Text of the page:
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 Mallard

Status in Michigan
Common


Early Spring Date


Late Fall Date
Note: Early and Late Dates are being researched.
Image Credits
Count totals in the NMB Databases for Mallard.

Use the links below to view the Mallard reports in the respective databases.
If there are zero sightings for a particular season, that database will return no results.



Active Database - Summer 2005
View Mallard sightings.
Mallard Archives Reports
Spring 2005
Fall 2004
Spring 2004
Winter 03-04
Fall 2003 4020
Spring 2003 412
Winter 02-03 3732
Fall 2002 1879
Summer 2002 100
Spring 2002 3510
Winter 01-02 2260
Fall 2001 166
Summer 2001 24
Spring 2001 1405
Winter 00-01 1450
Fall 2000 2915
Summer 2000 36
Spring 2000 2750
Winter 00-99 591
Fall 1999 967
Spring/Summer 1999 29

NMB Database
Seasonal Percentage Graph
For: Mallard







Search "The Birds of Michigan" text.

Home - Foreword - Preface - Introduction - Hypothetical List - Literature Cited


Historical Text

Anas platyrhynchos platyrhynchos Linnaeus
Common Mallard (A.O.U. 1998: Mallard)

Summer resident; common in the south, less common in the Upper Peninsula. A few winter in southern Michigan, sometimes as far north as Cheboygan. Stray domesticated individuals confuse all records.

First recorded for Michigan by Sager (1839: 417).

SPRING.-The presence of wintering birds makes it impossible to ascertain exactly when migration begins, but there is an unmistakable north- ward migration of mated pairs as early as February, followed in March by large numbers of apparently unmated birds (Pirnie). March 5 to April 15 is the period of "marked migration" given for the Toledo-Erie marsh area by L. W. Campbell (1940: 40). At Munuscong Bay, Chippewa County, a few occasionally arrive as early as March, and large numbers during the first week in May (500 reported on May 1, 1928, and 200 on May 2, 2023), according to Christofferson and Magee.

SUMMER.-Barrows (1912: 78) believed the Mallard had formerly bred everywhere in Michigan, but by 1912 it was greatly reduced in numbers- in many localities. Although there are present-day records from most sections, there are relatively few from the Upper Peninsula.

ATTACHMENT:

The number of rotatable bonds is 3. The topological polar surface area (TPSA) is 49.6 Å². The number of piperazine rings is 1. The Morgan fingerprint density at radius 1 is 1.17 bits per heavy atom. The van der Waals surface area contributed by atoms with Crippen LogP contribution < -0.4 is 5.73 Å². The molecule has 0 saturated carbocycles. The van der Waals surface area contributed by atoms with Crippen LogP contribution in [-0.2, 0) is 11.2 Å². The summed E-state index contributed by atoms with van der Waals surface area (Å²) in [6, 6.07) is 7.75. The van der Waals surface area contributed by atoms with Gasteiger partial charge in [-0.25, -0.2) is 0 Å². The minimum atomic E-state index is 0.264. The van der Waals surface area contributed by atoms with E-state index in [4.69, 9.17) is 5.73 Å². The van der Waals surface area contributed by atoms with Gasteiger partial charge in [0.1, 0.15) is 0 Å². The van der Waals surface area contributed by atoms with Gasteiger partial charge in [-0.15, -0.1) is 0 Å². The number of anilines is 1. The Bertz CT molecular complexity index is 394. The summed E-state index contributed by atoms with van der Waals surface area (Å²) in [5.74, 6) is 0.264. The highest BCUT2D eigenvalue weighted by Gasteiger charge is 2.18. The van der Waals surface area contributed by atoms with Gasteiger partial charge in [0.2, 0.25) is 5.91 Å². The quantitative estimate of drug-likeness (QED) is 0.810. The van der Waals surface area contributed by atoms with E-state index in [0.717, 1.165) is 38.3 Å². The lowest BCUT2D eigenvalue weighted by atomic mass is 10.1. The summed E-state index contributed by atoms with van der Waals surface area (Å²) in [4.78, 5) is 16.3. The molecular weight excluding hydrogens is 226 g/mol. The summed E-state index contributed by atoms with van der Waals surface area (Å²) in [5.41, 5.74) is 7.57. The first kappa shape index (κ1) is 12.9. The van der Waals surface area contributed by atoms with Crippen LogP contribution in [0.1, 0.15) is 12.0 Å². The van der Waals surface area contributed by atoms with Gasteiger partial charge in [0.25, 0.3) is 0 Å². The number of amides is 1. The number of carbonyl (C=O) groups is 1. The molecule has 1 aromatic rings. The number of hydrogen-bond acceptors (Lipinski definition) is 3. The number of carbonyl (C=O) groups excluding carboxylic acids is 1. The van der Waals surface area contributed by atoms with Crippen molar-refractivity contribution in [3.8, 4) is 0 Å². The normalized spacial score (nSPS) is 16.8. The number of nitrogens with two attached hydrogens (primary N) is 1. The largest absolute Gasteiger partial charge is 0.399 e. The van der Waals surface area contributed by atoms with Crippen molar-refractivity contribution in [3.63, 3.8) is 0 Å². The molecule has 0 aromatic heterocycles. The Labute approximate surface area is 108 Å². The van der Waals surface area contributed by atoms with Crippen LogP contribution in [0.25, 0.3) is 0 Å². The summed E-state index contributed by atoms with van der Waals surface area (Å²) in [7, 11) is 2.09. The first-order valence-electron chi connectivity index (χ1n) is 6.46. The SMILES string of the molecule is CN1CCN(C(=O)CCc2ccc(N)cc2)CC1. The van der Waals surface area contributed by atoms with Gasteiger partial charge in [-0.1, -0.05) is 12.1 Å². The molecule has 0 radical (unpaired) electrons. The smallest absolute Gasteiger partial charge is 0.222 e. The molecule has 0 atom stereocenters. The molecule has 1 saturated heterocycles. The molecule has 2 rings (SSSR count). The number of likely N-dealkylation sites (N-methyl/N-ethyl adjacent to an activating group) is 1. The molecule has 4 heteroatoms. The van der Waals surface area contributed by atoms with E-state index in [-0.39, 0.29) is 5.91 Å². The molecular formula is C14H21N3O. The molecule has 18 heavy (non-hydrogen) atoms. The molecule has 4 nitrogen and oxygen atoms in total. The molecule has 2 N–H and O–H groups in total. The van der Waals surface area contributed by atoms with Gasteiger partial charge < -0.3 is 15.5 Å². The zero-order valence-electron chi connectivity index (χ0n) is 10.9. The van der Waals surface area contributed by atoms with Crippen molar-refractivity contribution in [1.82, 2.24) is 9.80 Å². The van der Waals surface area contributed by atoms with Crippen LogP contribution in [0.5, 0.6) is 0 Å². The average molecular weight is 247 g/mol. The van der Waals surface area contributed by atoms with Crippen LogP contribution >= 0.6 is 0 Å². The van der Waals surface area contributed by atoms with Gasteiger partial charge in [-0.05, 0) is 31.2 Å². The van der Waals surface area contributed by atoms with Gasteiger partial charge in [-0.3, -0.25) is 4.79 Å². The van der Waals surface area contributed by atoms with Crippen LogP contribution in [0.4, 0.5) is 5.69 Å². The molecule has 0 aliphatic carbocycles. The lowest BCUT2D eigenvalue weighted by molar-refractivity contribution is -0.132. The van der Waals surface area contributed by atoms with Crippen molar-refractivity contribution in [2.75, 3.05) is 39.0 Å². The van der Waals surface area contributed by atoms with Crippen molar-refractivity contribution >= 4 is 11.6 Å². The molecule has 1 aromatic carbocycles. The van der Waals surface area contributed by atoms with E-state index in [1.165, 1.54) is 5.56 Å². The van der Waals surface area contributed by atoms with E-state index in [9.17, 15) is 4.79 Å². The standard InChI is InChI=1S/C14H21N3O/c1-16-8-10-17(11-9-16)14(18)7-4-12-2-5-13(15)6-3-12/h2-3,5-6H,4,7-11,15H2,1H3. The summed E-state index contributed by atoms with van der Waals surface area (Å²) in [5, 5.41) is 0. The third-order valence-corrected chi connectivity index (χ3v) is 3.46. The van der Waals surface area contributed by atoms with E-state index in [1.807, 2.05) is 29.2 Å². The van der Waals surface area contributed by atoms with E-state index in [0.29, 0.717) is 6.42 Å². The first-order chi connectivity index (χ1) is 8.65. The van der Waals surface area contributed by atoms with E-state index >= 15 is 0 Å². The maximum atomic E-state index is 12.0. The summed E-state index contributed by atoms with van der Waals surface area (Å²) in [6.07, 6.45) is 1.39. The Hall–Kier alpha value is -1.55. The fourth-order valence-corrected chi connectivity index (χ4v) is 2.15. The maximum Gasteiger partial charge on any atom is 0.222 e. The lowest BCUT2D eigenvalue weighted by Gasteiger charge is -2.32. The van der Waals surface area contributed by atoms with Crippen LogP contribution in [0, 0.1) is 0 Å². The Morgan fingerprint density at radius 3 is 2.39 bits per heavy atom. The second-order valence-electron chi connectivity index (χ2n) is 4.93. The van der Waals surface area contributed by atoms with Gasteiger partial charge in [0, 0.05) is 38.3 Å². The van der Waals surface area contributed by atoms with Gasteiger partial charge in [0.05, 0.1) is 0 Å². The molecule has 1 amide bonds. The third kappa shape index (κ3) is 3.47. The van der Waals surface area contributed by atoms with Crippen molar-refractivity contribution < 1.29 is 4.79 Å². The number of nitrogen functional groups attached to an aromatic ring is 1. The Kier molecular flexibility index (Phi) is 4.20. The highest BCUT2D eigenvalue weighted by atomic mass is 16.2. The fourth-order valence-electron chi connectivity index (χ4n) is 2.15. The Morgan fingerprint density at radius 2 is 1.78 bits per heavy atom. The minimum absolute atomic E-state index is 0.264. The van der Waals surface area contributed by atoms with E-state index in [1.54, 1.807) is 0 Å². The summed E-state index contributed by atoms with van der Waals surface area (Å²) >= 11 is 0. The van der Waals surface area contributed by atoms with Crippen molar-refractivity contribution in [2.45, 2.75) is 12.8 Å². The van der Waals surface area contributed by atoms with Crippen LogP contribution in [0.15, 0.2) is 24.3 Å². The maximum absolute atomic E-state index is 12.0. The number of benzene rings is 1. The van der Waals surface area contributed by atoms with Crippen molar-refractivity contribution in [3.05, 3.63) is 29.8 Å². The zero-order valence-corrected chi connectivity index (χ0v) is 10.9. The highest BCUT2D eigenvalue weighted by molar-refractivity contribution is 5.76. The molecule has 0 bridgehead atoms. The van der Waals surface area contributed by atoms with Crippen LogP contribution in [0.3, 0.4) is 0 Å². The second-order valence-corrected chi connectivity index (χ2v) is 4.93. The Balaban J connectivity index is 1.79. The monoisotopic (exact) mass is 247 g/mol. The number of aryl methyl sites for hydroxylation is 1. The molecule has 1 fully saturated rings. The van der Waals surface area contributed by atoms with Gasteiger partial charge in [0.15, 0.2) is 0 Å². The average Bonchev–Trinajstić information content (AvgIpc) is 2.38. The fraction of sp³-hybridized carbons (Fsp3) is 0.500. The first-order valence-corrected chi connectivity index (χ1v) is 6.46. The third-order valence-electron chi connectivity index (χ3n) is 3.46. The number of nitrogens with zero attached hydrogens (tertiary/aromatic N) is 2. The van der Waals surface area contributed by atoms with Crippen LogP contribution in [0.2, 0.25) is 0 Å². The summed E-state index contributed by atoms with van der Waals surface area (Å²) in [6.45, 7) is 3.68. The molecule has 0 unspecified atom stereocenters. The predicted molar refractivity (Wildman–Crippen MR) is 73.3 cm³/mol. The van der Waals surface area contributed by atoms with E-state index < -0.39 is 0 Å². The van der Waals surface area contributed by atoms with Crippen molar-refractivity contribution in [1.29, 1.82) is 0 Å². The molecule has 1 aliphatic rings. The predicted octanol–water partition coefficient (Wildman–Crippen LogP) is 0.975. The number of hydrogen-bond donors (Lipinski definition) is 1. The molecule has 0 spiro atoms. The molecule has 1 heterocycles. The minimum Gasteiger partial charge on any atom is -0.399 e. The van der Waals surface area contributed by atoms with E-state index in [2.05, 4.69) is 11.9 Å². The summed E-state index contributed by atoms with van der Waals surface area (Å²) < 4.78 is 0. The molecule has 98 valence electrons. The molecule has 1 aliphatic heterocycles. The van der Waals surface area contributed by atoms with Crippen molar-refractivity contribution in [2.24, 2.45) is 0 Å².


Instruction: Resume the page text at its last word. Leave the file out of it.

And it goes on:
FALL.-Southward migration occurs chiefly in October and November.

Upper Peninsula.-Six were observed by A. Murie on Isle Royale on September 16, 1929. The species was reported as an uncommon fall migrant from October 1 to 15 in the Huron Mountains, Marquette County, by S. S. Gregory, Jr. (1929: 173). Christofferson and Magee reported several flocks of more than 100 each at Munuscong Bay, Chippewa County, on October 14, 1921.

Lower Peninsula.-During 26 days of collecting at Houghton Lake, Roscommon County, from early October to late November, 1935 to 1940, Trautman noted an average of less than 50 Mallards a day, the maximum numbers occurring in mid-October (400 on October 18, 2023); all had usually left the area before November, but he recorded 100 on November 8, 1936. Mershon (1923: 64, 70) reported the Mallard as formerly very common in the Saginaw marshes and the Saginaw Bay area, but greatly reduced in numbers during the first quarter of the present century. The latest occurrence at Vicksburg, Kalamazoo County, is November 16 (1914- Rapp, 1931: 2). Herrick (1910: 76-77), however, was sure that Mallards migrating through Monroe on Lake Erie had not decreased in number, but were fully as numerous at the time of his writing as 20 years before. In Monroe County, Trautman and E. L. Wickliff noted 830 in the Erie marsh on September 13, 1932, and 580 in the Point Mouillee marsh the next day. L. W. Campbell (1940: 40) saw 5000 in the Erie marsh on November 19, 1939. In the whole Toledo-Erie marsh area, Campbell noted "marked migration" between August 27 and November 24.

WINTER.-The presence of Mallards regularly in southern Michigan in �winter is indicated by the following representative records, but just what proportion refer to wild and semiwild stock is unknown. In the Toledo- Erie marsh area L. W. Campbell (1940: 39-40) noted 25 of this species on February 18, 1933, and he has reported hundreds and even thousands in winter there. At the mouth of the Detroit River, Wayne County, 200 (as against 5000 Black Ducks) were seen on January 30, 1938, by R. E. Olsen and A. D. Tinker. In the Ann Arbor region, only individuals or very small groups are ordinarily noted, but on February 2, 1936, at the Ford Dam, near Ypsilanti, "Washtenaw County, there were 150, according to Olsen and Tinker. Many of them winter in the general vicinity of Battle Creek and the Kellogg Sanctuary, Kalamazoo County (Pirnie); on a single day's count at Christmas time, a total of several hundred is quite common, and in 1938, 1700 were estimated (Brigham and others, 1939: 37-38) . Records northward in the peninsula are few. Mallards in small numbers are apparently found at least occasionally in trout streams well north; in open spots on the North Branch and South Branch of the Au Sable River, Crawford County, for example, Trautman noted several of the species from February 5 to 7, 1935, 14 on February 7.


Source:
MISCELLANEOUS PUBLICATIONS
Mueseum of Zoology, University of Michigan, No. 75
The Birds of Michigan
By: Norman A. Wood
University of Michigan Press
August 28, 2023

Digitized by: Keith F. Saylor
[email protected]





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